By Yavuz Baydar
Most powerful consequence of Manbij episode is the message the situation sends to Erdogan.
After years of diplomatic and military manoeuvring, the northern Syrian town of Manbij appears to be defining the end of the Syrian puzzle and the war against Islamic State-led fighters in the region.
In a remarkable way, Manbij, 20km from the Syrian-Turkish border, has become a junction where the key players in Syria met. This explains its strategic significance but also its role in determining the winners and losers in the complicated Syrian conflict. Manbij was the destination Turkish President Recep Tayyip Erdogan had declared was to be conquered by the Free Syrian Army (FSA), backed by the Turkish armed forces after the seizure of al-Bab.
The local military council of Manbij, a coalition of 36 tribes, seeing the Turkish-led advances as a destabilising move recently transferred control of the town and its surrounding villages in the south-west flank to Syrian regime forces.
At about the same time, Russian forces rapidly deployed at the Mil Wiran-Girhiyok-Al Abash line on the western side and US troops took their positions at the Arab El Hasan-Dadat-Rafiah track on the eastern side. The two powers raised their flags only 10km from each other, a move that marks the most dramatic shift in the Syrian quagmire.
It is clear Russia is building a buffer zone against the FSA, while US ground troops are positioned to block Turkish special operations forces from approaching Manbij from the east.
This seemingly coordinated position has multilayered significance: Washington and Moscow seem to have come to a tacit agreement that the common denominator is to destroy the logistical routes to jihadists and exterminate Islamic State (ISIS) bases and it requires minimum cooperation.
The US side may have given in to the notion that Syrian regime forces retaking control of the Syrian soil helps serves that purpose. US military leaders and Russian President Vladimir Putin seem to be in sync with the idea that the Syrian Democratic Forces (SDF), whose backbone is the Syrian Kurdish Popular Mobilisation Units (YPG), remain an indispensable part of the upcoming Raqqa offensive.
The most powerful consequence of the Manbij episode is the message the situation sends to Erdogan: “What you did with the cleansing of jihadist elements from al-Bab and surroundings was fine but no longer. You are not in sync with us on the endgame, neither with its means. We’ll handle the rest from now on. It is fine if you offer us your support, as long as it remains well-defined and agreed.”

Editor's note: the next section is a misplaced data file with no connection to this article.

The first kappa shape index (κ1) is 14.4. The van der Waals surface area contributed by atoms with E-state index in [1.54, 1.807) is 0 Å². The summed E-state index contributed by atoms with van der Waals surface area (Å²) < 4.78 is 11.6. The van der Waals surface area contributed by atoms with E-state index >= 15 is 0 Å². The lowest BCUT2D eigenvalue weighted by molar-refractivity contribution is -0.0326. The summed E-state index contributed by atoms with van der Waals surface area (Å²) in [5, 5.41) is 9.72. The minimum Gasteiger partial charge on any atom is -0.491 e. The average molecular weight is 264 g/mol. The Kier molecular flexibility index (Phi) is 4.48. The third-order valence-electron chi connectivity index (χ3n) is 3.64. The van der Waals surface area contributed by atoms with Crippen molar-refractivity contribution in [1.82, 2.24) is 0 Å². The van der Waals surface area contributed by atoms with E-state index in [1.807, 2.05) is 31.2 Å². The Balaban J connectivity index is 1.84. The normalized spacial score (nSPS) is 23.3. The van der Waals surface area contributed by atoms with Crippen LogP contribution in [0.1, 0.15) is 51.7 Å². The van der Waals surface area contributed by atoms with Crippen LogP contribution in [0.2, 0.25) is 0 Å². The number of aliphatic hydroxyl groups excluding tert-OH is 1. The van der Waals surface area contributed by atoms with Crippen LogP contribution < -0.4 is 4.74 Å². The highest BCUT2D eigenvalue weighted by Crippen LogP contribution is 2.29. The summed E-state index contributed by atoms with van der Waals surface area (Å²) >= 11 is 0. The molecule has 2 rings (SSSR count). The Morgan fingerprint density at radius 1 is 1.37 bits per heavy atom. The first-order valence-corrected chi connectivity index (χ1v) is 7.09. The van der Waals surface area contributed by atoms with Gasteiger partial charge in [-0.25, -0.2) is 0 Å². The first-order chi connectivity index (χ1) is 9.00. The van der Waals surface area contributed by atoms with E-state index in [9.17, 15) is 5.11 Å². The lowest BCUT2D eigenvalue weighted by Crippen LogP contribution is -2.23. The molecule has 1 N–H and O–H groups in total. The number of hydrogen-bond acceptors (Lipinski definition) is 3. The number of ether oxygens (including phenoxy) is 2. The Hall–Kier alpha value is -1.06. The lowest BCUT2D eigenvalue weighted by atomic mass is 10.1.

What brought Russians and Americans closer has another common denominator due to what is perceived as strategically erratic anti-Kurdish obstinacy: Turkey will have to be — sooner rather than later — invited in the Syrian territory altogether. In other words, Manbij may have come to mark the collapse of Turkey’s Syria policy, which was based on a regime change, after endless series of twists and turns.
The failure leaves the Erdogan administration with scarce choices: a) it can choose to pull back its troops, which have suffered significant losses, and focus on diplomacy; b) it complies to the US-Russian consensus over the SDF and minimises its support to air strikes in the Raqqa offensive; c) seeing the continuity of complex war in Syria as a strategic choice, it can decide to go on its own.
Given the domestic pressure Erdogan feels at home and the stress he is under to win a key referendum that he hopes will legitimise his de facto authoritarian rule, further adventurism is not at all unthinkable.
Patrick Cockburn noted in the Independent: “Turkey could strike at Raqqa from the north, hoping to slice through Syrian Kurdish territory but this would be a very risky venture likely to be resisted by YPG and opposed by the United States and Russia. Otherwise, Turkey and the two other big supporters of the Syrian armed opposition, Saudi Arabia and Qatar, are seeing their influence over events in Syria swiftly diminish.”
The March 7th-8th meetings with US, Turkish and Russian generals in Antalya should provide answers on how Turkey plays its cards. The Köln-based online news site ArtiGercek reported that the chief of Turkish General Staff, Hulusi Akar, insisted on the anti-SDF position, proposing that a joint Turkish-US force along with FSA units enter from Turkey and, carving out a corridor through the YPG-controlled area, proceed towards Raqqa. The proposal, however, was unlikely to win support from the Russian side, let alone the United States.
Erdogan is in an ever weaker position. He can exert some pressure on the Americans over the use of Incirlik base in exchange for having YPG excluded. Yet, he is realising that, after a damaging antagonisation with Putin, which ended with him apologising to Russia, he cannot afford doing so with Trump, whose fierce temperaments are as dominating as his.
The best for Turkey at this stage would be, no doubt, that it focuses only on the humanitarian dimension of the conflict and secures its borders. Then, it is the Kurdish issue: Erdogan’s erratic choices in Syria made a mess out of that policy, and, if he wants a seat at the table where the region’s future is to be designed, he has to make peace with Kurds, at home and along Turkey’s borders.